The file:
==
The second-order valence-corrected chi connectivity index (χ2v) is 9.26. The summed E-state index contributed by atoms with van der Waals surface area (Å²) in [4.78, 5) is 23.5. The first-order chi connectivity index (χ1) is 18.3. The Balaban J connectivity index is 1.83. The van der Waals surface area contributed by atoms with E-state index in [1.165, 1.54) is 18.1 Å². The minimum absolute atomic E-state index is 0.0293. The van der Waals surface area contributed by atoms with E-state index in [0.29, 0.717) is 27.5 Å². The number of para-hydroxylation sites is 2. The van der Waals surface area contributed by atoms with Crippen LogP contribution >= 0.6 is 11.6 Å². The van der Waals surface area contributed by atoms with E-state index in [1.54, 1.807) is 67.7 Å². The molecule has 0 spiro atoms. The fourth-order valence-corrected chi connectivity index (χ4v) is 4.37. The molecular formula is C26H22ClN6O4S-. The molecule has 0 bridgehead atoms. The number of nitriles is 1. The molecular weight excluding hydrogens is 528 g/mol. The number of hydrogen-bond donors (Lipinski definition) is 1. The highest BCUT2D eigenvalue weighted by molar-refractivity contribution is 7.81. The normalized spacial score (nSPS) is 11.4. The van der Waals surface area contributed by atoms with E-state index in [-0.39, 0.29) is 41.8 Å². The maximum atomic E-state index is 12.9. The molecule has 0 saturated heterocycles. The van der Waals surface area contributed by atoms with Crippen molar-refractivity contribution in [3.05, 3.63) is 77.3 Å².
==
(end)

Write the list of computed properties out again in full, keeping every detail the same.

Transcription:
The second-order valence-corrected chi connectivity index (χ2v) is 9.26. The summed E-state index contributed by atoms with van der Waals surface area (Å²) in [4.78, 5) is 23.5. The first-order chi connectivity index (χ1) is 18.3. The Balaban J connectivity index is 1.83. The van der Waals surface area contributed by atoms with E-state index in [1.165, 1.54) is 18.1 Å². The minimum absolute atomic E-state index is 0.0293. The van der Waals surface area contributed by atoms with E-state index in [0.29, 0.717) is 27.5 Å². The number of para-hydroxylation sites is 2. The van der Waals surface area contributed by atoms with Crippen LogP contribution >= 0.6 is 11.6 Å². The van der Waals surface area contributed by atoms with E-state index in [1.54, 1.807) is 67.7 Å². The molecule has 0 spiro atoms. The fourth-order valence-corrected chi connectivity index (χ4v) is 4.37. The molecular formula is C26H22ClN6O4S-. The molecule has 0 bridgehead atoms. The number of nitriles is 1. The molecular weight excluding hydrogens is 528 g/mol. The number of hydrogen-bond donors (Lipinski definition) is 1. The highest BCUT2D eigenvalue weighted by molar-refractivity contribution is 7.81. The normalized spacial score (nSPS) is 11.4. The van der Waals surface area contributed by atoms with E-state index in [-0.39, 0.29) is 41.8 Å². The maximum atomic E-state index is 12.9. The molecule has 0 saturated heterocycles. The van der Waals surface area contributed by atoms with Crippen molar-refractivity contribution in [3.05, 3.63) is 77.3 Å².